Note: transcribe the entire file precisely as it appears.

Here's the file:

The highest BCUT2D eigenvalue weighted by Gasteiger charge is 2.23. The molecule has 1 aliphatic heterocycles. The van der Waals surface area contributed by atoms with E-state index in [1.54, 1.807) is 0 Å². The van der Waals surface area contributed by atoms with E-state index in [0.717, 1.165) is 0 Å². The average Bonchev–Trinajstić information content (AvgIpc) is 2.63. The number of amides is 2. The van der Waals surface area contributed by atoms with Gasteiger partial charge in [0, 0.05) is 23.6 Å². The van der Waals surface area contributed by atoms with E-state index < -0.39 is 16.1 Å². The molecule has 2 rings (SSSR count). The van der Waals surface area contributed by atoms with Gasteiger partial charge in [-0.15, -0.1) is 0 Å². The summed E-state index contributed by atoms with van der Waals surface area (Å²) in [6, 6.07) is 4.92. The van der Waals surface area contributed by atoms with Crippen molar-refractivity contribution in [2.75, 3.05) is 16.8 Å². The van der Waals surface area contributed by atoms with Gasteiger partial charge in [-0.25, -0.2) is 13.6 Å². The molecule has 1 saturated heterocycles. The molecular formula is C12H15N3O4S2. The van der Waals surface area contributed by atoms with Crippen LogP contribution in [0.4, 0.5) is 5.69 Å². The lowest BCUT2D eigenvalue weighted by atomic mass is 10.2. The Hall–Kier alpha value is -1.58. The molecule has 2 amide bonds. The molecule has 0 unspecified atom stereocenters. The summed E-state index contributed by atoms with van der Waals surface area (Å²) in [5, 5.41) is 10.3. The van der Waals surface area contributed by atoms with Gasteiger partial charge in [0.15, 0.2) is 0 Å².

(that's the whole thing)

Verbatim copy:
The highest BCUT2D eigenvalue weighted by Gasteiger charge is 2.23. The molecule has 1 aliphatic heterocycles. The van der Waals surface area contributed by atoms with E-state index in [1.54, 1.807) is 0 Å². The van der Waals surface area contributed by atoms with E-state index in [0.717, 1.165) is 0 Å². The average Bonchev–Trinajstić information content (AvgIpc) is 2.63. The number of amides is 2. The van der Waals surface area contributed by atoms with Gasteiger partial charge in [0, 0.05) is 23.6 Å². The van der Waals surface area contributed by atoms with E-state index < -0.39 is 16.1 Å². The molecule has 2 rings (SSSR count). The van der Waals surface area contributed by atoms with Gasteiger partial charge in [-0.15, -0.1) is 0 Å². The summed E-state index contributed by atoms with van der Waals surface area (Å²) in [6, 6.07) is 4.92. The van der Waals surface area contributed by atoms with Crippen molar-refractivity contribution in [2.75, 3.05) is 16.8 Å². The van der Waals surface area contributed by atoms with Gasteiger partial charge in [-0.25, -0.2) is 13.6 Å². The molecule has 1 saturated heterocycles. The molecular formula is C12H15N3O4S2. The van der Waals surface area contributed by atoms with Crippen LogP contribution in [0.4, 0.5) is 5.69 Å². The lowest BCUT2D eigenvalue weighted by atomic mass is 10.2. The Hall–Kier alpha value is -1.58. The molecule has 2 amide bonds. The molecule has 0 unspecified atom stereocenters. The summed E-state index contributed by atoms with van der Waals surface area (Å²) in [5, 5.41) is 10.3. The van der Waals surface area contributed by atoms with Gasteiger partial charge in [0.15, 0.2) is 0 Å².